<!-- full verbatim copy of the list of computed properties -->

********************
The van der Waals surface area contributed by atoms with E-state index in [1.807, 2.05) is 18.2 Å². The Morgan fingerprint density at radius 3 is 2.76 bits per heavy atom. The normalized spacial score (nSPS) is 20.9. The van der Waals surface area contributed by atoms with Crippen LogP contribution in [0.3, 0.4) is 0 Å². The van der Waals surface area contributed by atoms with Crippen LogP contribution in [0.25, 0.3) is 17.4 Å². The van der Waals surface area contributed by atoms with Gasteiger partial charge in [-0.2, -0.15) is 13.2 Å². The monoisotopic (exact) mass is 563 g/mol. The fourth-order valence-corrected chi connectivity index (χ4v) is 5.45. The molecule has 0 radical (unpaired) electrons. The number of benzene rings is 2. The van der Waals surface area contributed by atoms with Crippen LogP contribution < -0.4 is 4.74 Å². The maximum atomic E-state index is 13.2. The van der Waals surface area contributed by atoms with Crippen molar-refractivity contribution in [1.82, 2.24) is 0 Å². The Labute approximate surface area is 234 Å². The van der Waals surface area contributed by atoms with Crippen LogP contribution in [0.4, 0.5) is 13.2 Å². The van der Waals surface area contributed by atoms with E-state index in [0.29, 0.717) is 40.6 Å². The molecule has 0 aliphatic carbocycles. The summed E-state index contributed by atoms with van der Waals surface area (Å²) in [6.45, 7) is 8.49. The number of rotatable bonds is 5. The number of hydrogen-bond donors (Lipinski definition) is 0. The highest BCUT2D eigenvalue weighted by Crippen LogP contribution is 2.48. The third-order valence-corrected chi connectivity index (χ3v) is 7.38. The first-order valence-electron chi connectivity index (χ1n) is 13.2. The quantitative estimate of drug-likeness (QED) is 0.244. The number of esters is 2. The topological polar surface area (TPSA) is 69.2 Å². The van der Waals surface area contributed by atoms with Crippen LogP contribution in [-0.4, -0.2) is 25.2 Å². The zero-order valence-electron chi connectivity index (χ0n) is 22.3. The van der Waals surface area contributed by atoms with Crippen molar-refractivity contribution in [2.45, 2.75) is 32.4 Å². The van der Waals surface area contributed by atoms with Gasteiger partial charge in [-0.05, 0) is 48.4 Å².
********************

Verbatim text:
The van der Waals surface area contributed by atoms with E-state index in [1.807, 2.05) is 18.2 Å². The Morgan fingerprint density at radius 3 is 2.76 bits per heavy atom. The normalized spacial score (nSPS) is 20.9. The van der Waals surface area contributed by atoms with Crippen LogP contribution in [0.3, 0.4) is 0 Å². The van der Waals surface area contributed by atoms with Crippen LogP contribution in [0.25, 0.3) is 17.4 Å². The van der Waals surface area contributed by atoms with Gasteiger partial charge in [-0.2, -0.15) is 13.2 Å². The monoisotopic (exact) mass is 563 g/mol. The fourth-order valence-corrected chi connectivity index (χ4v) is 5.45. The molecule has 0 radical (unpaired) electrons. The number of benzene rings is 2. The van der Waals surface area contributed by atoms with Crippen LogP contribution < -0.4 is 4.74 Å². The maximum atomic E-state index is 13.2. The van der Waals surface area contributed by atoms with Crippen molar-refractivity contribution in [1.82, 2.24) is 0 Å². The Labute approximate surface area is 234 Å². The van der Waals surface area contributed by atoms with Crippen LogP contribution in [0.4, 0.5) is 13.2 Å². The van der Waals surface area contributed by atoms with E-state index in [0.29, 0.717) is 40.6 Å². The molecule has 0 aliphatic carbocycles. The summed E-state index contributed by atoms with van der Waals surface area (Å²) in [6.45, 7) is 8.49. The number of rotatable bonds is 5. The number of hydrogen-bond donors (Lipinski definition) is 0. The highest BCUT2D eigenvalue weighted by Crippen LogP contribution is 2.48. The third-order valence-corrected chi connectivity index (χ3v) is 7.38. The first-order valence-electron chi connectivity index (χ1n) is 13.2. The quantitative estimate of drug-likeness (QED) is 0.244. The number of esters is 2. The topological polar surface area (TPSA) is 69.2 Å². The van der Waals surface area contributed by atoms with Crippen LogP contribution in [-0.4, -0.2) is 25.2 Å². The zero-order valence-electron chi connectivity index (χ0n) is 22.3. The van der Waals surface area contributed by atoms with Crippen molar-refractivity contribution in [2.45, 2.75) is 32.4 Å². The van der Waals surface area contributed by atoms with Gasteiger partial charge in [-0.05, 0) is 48.4 Å².